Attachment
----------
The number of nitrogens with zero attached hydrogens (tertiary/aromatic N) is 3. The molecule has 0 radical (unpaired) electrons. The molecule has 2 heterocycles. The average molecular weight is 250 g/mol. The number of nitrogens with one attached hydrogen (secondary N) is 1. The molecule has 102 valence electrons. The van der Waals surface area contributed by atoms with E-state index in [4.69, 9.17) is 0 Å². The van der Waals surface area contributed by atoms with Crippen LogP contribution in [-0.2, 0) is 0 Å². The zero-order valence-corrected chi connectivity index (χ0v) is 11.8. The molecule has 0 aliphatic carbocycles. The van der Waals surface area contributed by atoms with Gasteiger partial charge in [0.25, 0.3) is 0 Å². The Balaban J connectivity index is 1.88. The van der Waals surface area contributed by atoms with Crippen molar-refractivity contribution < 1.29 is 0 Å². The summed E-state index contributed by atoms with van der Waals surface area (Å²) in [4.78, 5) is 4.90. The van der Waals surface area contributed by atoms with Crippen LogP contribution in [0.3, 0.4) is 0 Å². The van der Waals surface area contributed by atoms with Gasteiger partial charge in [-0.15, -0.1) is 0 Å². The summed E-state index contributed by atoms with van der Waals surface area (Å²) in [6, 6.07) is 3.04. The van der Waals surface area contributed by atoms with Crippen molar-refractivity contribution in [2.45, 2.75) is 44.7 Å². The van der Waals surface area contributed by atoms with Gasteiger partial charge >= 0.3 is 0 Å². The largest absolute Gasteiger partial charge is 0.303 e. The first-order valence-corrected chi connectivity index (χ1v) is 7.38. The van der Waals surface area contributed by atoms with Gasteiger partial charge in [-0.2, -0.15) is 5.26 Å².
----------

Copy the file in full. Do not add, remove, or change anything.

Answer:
The number of nitrogens with zero attached hydrogens (tertiary/aromatic N) is 3. The molecule has 0 radical (unpaired) electrons. The molecule has 2 heterocycles. The average molecular weight is 250 g/mol. The number of nitrogens with one attached hydrogen (secondary N) is 1. The molecule has 102 valence electrons. The van der Waals surface area contributed by atoms with E-state index in [4.69, 9.17) is 0 Å². The van der Waals surface area contributed by atoms with Crippen LogP contribution in [-0.2, 0) is 0 Å². The zero-order valence-corrected chi connectivity index (χ0v) is 11.8. The molecule has 0 aliphatic carbocycles. The van der Waals surface area contributed by atoms with Gasteiger partial charge in [0.25, 0.3) is 0 Å². The Balaban J connectivity index is 1.88. The van der Waals surface area contributed by atoms with Crippen molar-refractivity contribution < 1.29 is 0 Å². The summed E-state index contributed by atoms with van der Waals surface area (Å²) in [4.78, 5) is 4.90. The van der Waals surface area contributed by atoms with Crippen LogP contribution in [0.3, 0.4) is 0 Å². The van der Waals surface area contributed by atoms with Gasteiger partial charge in [-0.15, -0.1) is 0 Å². The summed E-state index contributed by atoms with van der Waals surface area (Å²) in [6, 6.07) is 3.04. The van der Waals surface area contributed by atoms with Crippen molar-refractivity contribution in [2.45, 2.75) is 44.7 Å². The van der Waals surface area contributed by atoms with Gasteiger partial charge >= 0.3 is 0 Å². The largest absolute Gasteiger partial charge is 0.303 e. The first-order valence-corrected chi connectivity index (χ1v) is 7.38. The van der Waals surface area contributed by atoms with Gasteiger partial charge in [-0.2, -0.15) is 5.26 Å².